• Hal Taggart had a career of playing extras all the way back into the 1930s. He repeatedly appeared on The Man from U.N.C.L.E., Batman, Perry Mason, The Lucy Show and Maverick.

Glick meter: Max offers a very grating pronunciation of Natz’s name.

Oh Max meter: 99 reserves her pleasant demeanor for Shotwire. It was in the line of duty.

Control Agents: Agent 27 (referenced, not seen), Agent 44, Agent 91. Does Hymie count since he transferred to Control?

Kaos Agents: Natz, Dr. Ratton. Does Hymie count since he was working for Kaos?

Gadgets: The Watch Communicator. Does Hymie count since he’s really a piece of machinery?

Episode Locations: Dr. Ratton’s lair, Control’s garage office and an unnamed swanky party venue.

Remaining inconspicuous: Hymie takes being Max's protégé to a new level.

Remaining inconspicuous: Hymie takes being Max’s protégé to a new level.

Would the real shark please stand up?

Maxwell Smart takes to the pool table in "The Dead Spy Scrawls." Squint and you can see Mr. Spock over his shoulder.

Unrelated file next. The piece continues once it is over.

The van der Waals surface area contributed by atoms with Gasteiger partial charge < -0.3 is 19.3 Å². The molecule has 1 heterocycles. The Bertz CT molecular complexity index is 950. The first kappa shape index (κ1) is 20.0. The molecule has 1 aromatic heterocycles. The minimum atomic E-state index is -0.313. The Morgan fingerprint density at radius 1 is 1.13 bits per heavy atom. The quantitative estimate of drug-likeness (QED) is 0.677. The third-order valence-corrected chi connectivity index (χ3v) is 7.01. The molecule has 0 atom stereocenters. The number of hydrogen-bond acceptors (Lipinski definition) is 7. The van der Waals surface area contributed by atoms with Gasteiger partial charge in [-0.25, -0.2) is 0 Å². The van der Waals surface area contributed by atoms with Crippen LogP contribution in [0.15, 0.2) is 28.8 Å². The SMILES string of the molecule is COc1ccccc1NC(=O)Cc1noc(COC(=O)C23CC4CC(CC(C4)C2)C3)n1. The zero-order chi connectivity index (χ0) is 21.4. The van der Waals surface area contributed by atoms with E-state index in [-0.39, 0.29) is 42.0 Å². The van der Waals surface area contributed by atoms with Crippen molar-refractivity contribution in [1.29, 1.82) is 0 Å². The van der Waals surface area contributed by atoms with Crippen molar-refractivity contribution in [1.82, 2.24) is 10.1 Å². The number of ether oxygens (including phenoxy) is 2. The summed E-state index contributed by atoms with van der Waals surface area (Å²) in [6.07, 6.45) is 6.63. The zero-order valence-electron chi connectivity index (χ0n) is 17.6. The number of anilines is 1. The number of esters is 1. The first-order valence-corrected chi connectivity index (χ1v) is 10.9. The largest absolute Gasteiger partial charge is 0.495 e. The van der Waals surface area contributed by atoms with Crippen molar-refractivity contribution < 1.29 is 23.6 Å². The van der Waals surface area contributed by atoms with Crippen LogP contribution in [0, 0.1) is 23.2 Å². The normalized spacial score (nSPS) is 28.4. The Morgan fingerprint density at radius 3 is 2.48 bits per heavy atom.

Maxwell Smart takes to the pool table in “The Dead Spy Scrawls.” Squint and you can see Mr. Spock over his shoulder.

Episode 18
The Dead Spy Scrawls (original air date: 1-22-66)
Cast:  Shark – Jack Lambert, Stryker – Leonard Nimoy, Professor Parker – Milton Selzer, Informer – Don Brodie, Willie Marconi – Harry Bartell, Vendor – Roy Engel, Agent 46 – Clive Wayne, woman in bus terminal – Rose Michtom, pool parlor groupie/bus terminal guy – Robert Karvelas, man at pool parlor – Hans Moebus
Director:  Gary Nelson
Writers: Stan Burns and Mike Marmer
Producer:  Jay Sandrich
Filming Location: Paramount Studios, Hollywood